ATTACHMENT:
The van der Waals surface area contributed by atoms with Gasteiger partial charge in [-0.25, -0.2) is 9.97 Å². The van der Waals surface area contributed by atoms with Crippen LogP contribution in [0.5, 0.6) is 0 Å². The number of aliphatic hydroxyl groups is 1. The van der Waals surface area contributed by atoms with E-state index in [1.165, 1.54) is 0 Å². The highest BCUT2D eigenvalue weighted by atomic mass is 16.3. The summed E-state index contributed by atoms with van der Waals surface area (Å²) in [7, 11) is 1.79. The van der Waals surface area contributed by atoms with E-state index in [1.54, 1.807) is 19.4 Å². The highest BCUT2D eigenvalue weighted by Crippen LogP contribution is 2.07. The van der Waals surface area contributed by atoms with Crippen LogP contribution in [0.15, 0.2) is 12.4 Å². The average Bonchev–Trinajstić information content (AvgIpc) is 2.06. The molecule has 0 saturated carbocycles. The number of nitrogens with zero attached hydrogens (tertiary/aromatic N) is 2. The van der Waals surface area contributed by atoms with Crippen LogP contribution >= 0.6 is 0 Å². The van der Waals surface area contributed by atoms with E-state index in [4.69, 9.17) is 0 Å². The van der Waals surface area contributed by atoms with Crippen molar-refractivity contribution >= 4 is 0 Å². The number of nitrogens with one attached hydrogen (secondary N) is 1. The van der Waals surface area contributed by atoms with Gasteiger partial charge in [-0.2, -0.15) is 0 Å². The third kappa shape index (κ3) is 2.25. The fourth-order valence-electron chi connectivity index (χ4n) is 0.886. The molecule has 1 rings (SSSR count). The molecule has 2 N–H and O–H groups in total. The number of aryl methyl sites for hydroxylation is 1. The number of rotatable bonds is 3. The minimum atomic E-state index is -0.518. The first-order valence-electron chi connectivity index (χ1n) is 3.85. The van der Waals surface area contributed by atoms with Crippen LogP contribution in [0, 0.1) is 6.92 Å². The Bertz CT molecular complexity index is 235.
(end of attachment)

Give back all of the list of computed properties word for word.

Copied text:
The van der Waals surface area contributed by atoms with Gasteiger partial charge in [-0.25, -0.2) is 9.97 Å². The van der Waals surface area contributed by atoms with Crippen LogP contribution in [0.5, 0.6) is 0 Å². The number of aliphatic hydroxyl groups is 1. The van der Waals surface area contributed by atoms with E-state index in [1.165, 1.54) is 0 Å². The highest BCUT2D eigenvalue weighted by atomic mass is 16.3. The summed E-state index contributed by atoms with van der Waals surface area (Å²) in [7, 11) is 1.79. The van der Waals surface area contributed by atoms with E-state index in [1.54, 1.807) is 19.4 Å². The highest BCUT2D eigenvalue weighted by Crippen LogP contribution is 2.07. The van der Waals surface area contributed by atoms with Crippen LogP contribution in [0.15, 0.2) is 12.4 Å². The average Bonchev–Trinajstić information content (AvgIpc) is 2.06. The molecule has 0 saturated carbocycles. The number of nitrogens with zero attached hydrogens (tertiary/aromatic N) is 2. The van der Waals surface area contributed by atoms with Crippen LogP contribution >= 0.6 is 0 Å². The van der Waals surface area contributed by atoms with E-state index in [4.69, 9.17) is 0 Å². The van der Waals surface area contributed by atoms with Crippen molar-refractivity contribution >= 4 is 0 Å². The number of nitrogens with one attached hydrogen (secondary N) is 1. The van der Waals surface area contributed by atoms with Gasteiger partial charge in [-0.2, -0.15) is 0 Å². The third kappa shape index (κ3) is 2.25. The fourth-order valence-electron chi connectivity index (χ4n) is 0.886. The molecule has 1 rings (SSSR count). The molecule has 2 N–H and O–H groups in total. The number of aryl methyl sites for hydroxylation is 1. The number of rotatable bonds is 3. The minimum atomic E-state index is -0.518. The first-order valence-electron chi connectivity index (χ1n) is 3.85. The van der Waals surface area contributed by atoms with Crippen LogP contribution in [0, 0.1) is 6.92 Å². The Bertz CT molecular complexity index is 235.